In order to stop the emergence of adults of May/June beetles (Phyllophaga spp.), their mature grubs and pupae have to be killed by application of either insecticides or beneficial entomopathogenic nematodes like Steinernema carpocapsae and Heterorhabditis bacteriophora. However, insecticides are currently not recommended for the control of any pests on either home lawns or recreational parks due to their detrimental effects on humans and the environment.
Life cycle of May- June beetles
To achieve this, we have to know the exact timing of application of beneficial nematodes that can coincide with the timing of occurrence of overlapping generations of vulnerable stages including mature grubs and pupae of May/June beetles in their life cycle. Depending on the climatic conditions, May/June beetles take 1- 4 years to complete their life cycle. The life cycle consists of four developmental stages including eggs, grubs, pupae and adults.
As the name indicates, reddish-brown to blackish colored adults (Photo 1) start emerging from soil in late May through early June. Adults start feeding on the leaves of their host trees, shrubs and ornamentals. Generally, these beetles are active in the evening hours and attract to light. Depending on the location, overlapping generations of May/June beetles can occur and therefore their mature grubs, pupae and adults will be present every year.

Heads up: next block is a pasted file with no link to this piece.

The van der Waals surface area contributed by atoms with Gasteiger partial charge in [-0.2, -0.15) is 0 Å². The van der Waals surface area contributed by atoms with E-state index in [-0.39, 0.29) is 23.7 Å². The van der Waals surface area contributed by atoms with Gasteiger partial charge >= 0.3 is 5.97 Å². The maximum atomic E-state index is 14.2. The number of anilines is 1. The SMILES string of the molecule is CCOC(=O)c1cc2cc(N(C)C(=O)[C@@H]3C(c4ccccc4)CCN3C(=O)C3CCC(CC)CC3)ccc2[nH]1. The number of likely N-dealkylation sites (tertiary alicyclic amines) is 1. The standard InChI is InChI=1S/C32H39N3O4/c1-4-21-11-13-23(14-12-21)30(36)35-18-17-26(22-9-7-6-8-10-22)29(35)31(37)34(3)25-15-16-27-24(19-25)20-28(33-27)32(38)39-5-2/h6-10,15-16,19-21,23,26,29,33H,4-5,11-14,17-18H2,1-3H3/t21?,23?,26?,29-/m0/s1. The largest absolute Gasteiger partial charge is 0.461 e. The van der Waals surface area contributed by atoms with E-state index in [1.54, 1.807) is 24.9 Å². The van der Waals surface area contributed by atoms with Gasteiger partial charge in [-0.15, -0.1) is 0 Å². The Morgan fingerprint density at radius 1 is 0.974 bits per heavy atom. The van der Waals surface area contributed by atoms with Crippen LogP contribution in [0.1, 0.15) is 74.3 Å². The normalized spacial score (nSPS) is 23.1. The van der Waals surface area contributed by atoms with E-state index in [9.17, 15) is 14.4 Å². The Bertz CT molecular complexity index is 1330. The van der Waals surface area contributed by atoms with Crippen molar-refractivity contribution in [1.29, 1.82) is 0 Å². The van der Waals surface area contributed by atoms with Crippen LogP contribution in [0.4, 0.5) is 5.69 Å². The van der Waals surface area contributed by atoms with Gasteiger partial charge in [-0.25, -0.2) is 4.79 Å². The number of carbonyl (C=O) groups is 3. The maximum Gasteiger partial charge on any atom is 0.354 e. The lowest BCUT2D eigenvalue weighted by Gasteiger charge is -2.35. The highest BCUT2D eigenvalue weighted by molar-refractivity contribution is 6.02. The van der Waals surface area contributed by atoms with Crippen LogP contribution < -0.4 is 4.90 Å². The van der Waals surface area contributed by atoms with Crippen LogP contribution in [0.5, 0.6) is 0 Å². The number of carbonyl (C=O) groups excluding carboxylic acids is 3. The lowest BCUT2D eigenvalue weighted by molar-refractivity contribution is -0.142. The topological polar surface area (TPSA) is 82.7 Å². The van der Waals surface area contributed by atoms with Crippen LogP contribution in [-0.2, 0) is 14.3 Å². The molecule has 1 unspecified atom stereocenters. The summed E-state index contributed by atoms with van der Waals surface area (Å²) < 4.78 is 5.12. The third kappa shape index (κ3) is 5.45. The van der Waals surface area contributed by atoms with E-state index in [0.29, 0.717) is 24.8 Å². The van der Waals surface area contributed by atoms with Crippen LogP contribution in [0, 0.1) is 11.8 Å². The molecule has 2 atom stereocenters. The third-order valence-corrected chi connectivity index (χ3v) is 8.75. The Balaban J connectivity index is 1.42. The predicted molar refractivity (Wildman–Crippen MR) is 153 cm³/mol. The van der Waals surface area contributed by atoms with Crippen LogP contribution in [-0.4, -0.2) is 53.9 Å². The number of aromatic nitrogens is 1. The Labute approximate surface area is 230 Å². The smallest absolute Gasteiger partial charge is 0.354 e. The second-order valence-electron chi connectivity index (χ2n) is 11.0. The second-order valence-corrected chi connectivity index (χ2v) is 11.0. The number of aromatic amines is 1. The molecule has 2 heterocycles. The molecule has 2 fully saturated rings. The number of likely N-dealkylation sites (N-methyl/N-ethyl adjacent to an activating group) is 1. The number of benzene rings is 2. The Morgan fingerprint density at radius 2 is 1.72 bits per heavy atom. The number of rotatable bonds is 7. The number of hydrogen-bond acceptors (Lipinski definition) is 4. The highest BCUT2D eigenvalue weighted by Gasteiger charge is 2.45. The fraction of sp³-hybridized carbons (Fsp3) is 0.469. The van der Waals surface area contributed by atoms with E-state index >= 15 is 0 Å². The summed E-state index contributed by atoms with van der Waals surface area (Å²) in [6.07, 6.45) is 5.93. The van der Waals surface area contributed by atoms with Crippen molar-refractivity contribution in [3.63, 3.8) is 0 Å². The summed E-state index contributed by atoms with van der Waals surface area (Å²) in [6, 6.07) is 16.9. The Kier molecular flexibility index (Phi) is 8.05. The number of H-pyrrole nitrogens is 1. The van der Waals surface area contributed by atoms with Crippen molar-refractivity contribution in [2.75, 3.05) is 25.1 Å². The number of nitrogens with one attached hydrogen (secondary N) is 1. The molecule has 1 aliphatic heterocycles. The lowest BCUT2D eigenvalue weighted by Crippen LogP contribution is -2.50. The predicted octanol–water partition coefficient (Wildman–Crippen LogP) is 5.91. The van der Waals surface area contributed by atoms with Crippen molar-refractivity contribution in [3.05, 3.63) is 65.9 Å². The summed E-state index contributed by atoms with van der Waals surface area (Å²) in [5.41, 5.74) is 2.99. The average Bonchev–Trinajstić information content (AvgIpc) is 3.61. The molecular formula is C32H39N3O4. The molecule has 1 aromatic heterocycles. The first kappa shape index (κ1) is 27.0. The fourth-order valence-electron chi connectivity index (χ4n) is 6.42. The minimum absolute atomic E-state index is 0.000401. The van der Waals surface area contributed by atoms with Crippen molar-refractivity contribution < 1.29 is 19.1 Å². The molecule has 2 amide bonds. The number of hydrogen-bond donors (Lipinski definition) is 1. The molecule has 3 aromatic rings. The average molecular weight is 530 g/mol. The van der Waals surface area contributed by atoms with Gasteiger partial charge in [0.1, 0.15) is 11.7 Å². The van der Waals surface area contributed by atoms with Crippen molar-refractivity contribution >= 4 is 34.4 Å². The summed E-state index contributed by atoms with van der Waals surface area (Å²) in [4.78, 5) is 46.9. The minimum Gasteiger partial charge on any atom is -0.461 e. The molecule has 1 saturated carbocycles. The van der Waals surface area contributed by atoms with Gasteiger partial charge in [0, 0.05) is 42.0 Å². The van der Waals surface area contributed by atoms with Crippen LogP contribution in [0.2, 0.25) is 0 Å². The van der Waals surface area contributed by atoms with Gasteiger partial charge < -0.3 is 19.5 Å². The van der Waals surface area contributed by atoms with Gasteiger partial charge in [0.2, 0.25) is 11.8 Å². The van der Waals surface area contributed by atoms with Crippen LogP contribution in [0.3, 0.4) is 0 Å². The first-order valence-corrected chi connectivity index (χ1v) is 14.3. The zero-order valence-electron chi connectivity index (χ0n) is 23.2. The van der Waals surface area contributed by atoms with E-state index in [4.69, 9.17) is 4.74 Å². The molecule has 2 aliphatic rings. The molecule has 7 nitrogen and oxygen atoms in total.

I have seen the presence of whitish creamy and “C” shaped mature grubs (Photo 2) in the rhizosphere of turfgrass in April. Grubs of May/June beetles can be easily identified as they have a raster pattern with two parallel rows of thick hairs or setae on the underside of the last abdominal segment (Photo 2).
Assume that the mature grubs that are found in the soil during April will start pupating in late summer to early fall and the emergence of adults from these pupae will begin in the following May/June provided that they are completing their life cycle in a year.
Therefore, April is the best month to treat turfgrass lawns with a mixture of beneficial entomopathogenic Steinernema carpocapsae and Heterorhabditis bacteriophora nematodes (Photo 3) and kill the mature grubs (and pupae) so that they will not pupate in the soil and there will be no emergence of adults in May or June.
For effective killing of mature grubs of May/June beetles, apply 25,000 beneficial nematodes per square foot area of turfgrass using water cans with sprinkler heads in the late April or early May. Apply nematodes early in the morning or late in the evening so that they will not be exposed to UV light as it kills them instantly. Since nematodes need a film of water for their movement in the soil, immediately irrigate all the nematode treated area.
When beneficial nematodes are applied to the turfgrass, they will locate mature grubs and then enter into their body cavity via natural openings like mouth, anus and breathing pores. Once in the body cavity, Steinernema carpocapsae and Heterorhabditis bacteriophora nematodes will release symbiotic bacteria called Xenorhabdus nematophilus and Photorhabdus luminescens, respectively in the grub’s blood. In the blood, bacteria multiply and cause septicemia and kill mature grubs within 48 hours after infection and stop the emergence of adults of May/June beetles.